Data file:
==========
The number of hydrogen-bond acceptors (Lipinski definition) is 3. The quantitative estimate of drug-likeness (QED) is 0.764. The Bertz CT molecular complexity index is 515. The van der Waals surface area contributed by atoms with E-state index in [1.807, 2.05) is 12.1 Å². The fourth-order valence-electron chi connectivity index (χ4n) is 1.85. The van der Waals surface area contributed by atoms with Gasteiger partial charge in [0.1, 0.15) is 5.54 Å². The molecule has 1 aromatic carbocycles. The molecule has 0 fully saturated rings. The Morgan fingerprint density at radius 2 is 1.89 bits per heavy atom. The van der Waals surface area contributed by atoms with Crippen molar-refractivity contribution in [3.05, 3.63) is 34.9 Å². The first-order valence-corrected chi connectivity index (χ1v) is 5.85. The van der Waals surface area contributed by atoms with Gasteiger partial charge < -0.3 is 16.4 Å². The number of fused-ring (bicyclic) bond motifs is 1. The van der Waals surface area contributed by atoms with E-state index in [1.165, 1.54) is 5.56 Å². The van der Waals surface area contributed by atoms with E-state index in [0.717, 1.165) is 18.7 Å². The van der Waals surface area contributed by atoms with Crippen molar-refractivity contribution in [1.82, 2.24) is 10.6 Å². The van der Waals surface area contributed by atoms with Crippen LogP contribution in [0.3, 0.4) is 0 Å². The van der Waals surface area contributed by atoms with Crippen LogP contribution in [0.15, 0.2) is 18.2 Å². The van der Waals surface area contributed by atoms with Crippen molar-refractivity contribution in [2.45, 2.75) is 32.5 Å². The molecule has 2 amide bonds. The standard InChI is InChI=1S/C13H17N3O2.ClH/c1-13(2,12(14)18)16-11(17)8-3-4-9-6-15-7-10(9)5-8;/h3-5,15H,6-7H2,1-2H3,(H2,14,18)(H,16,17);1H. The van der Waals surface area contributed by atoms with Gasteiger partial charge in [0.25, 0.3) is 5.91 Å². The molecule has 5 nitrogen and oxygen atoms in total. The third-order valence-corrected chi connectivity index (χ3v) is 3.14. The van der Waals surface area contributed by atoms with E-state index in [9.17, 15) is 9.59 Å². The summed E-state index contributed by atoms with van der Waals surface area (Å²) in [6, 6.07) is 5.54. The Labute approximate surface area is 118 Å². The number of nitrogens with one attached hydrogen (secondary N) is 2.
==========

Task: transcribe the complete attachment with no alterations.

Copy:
The number of hydrogen-bond acceptors (Lipinski definition) is 3. The quantitative estimate of drug-likeness (QED) is 0.764. The Bertz CT molecular complexity index is 515. The van der Waals surface area contributed by atoms with E-state index in [1.807, 2.05) is 12.1 Å². The fourth-order valence-electron chi connectivity index (χ4n) is 1.85. The van der Waals surface area contributed by atoms with Gasteiger partial charge in [0.1, 0.15) is 5.54 Å². The molecule has 1 aromatic carbocycles. The molecule has 0 fully saturated rings. The Morgan fingerprint density at radius 2 is 1.89 bits per heavy atom. The van der Waals surface area contributed by atoms with Crippen molar-refractivity contribution in [3.05, 3.63) is 34.9 Å². The first-order valence-corrected chi connectivity index (χ1v) is 5.85. The van der Waals surface area contributed by atoms with Gasteiger partial charge < -0.3 is 16.4 Å². The number of fused-ring (bicyclic) bond motifs is 1. The van der Waals surface area contributed by atoms with E-state index in [1.165, 1.54) is 5.56 Å². The van der Waals surface area contributed by atoms with E-state index in [0.717, 1.165) is 18.7 Å². The van der Waals surface area contributed by atoms with Crippen molar-refractivity contribution in [1.82, 2.24) is 10.6 Å². The van der Waals surface area contributed by atoms with Crippen LogP contribution in [0.3, 0.4) is 0 Å². The van der Waals surface area contributed by atoms with Crippen LogP contribution in [0.15, 0.2) is 18.2 Å². The van der Waals surface area contributed by atoms with Crippen molar-refractivity contribution in [2.45, 2.75) is 32.5 Å². The molecule has 2 amide bonds. The standard InChI is InChI=1S/C13H17N3O2.ClH/c1-13(2,12(14)18)16-11(17)8-3-4-9-6-15-7-10(9)5-8;/h3-5,15H,6-7H2,1-2H3,(H2,14,18)(H,16,17);1H. The van der Waals surface area contributed by atoms with Gasteiger partial charge in [0.25, 0.3) is 5.91 Å². The molecule has 5 nitrogen and oxygen atoms in total. The third-order valence-corrected chi connectivity index (χ3v) is 3.14. The van der Waals surface area contributed by atoms with E-state index in [9.17, 15) is 9.59 Å². The summed E-state index contributed by atoms with van der Waals surface area (Å²) in [6, 6.07) is 5.54. The Labute approximate surface area is 118 Å². The number of nitrogens with one attached hydrogen (secondary N) is 2.